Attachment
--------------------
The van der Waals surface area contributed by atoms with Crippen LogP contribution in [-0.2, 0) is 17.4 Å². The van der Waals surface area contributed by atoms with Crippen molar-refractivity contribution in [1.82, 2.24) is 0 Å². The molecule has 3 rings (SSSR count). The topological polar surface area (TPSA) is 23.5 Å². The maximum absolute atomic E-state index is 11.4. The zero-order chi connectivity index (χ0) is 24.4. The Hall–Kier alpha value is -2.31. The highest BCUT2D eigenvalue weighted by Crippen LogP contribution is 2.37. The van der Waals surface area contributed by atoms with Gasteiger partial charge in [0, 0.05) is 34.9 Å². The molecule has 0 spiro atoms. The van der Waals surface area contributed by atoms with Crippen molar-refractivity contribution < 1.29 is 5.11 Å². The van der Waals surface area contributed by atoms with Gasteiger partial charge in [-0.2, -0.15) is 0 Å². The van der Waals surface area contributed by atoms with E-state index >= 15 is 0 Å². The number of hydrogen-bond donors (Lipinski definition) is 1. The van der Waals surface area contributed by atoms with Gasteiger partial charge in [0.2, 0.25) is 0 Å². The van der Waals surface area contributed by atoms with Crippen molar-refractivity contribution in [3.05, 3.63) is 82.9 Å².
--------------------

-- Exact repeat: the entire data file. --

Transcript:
The van der Waals surface area contributed by atoms with Crippen LogP contribution in [-0.2, 0) is 17.4 Å². The van der Waals surface area contributed by atoms with Crippen molar-refractivity contribution in [1.82, 2.24) is 0 Å². The molecule has 3 rings (SSSR count). The topological polar surface area (TPSA) is 23.5 Å². The maximum absolute atomic E-state index is 11.4. The zero-order chi connectivity index (χ0) is 24.4. The Hall–Kier alpha value is -2.31. The highest BCUT2D eigenvalue weighted by Crippen LogP contribution is 2.37. The van der Waals surface area contributed by atoms with Gasteiger partial charge in [0, 0.05) is 34.9 Å². The molecule has 0 spiro atoms. The van der Waals surface area contributed by atoms with Crippen molar-refractivity contribution < 1.29 is 5.11 Å². The van der Waals surface area contributed by atoms with Gasteiger partial charge in [-0.2, -0.15) is 0 Å². The van der Waals surface area contributed by atoms with E-state index >= 15 is 0 Å². The number of hydrogen-bond donors (Lipinski definition) is 1. The van der Waals surface area contributed by atoms with Gasteiger partial charge in [0.2, 0.25) is 0 Å². The van der Waals surface area contributed by atoms with Crippen molar-refractivity contribution in [3.05, 3.63) is 82.9 Å².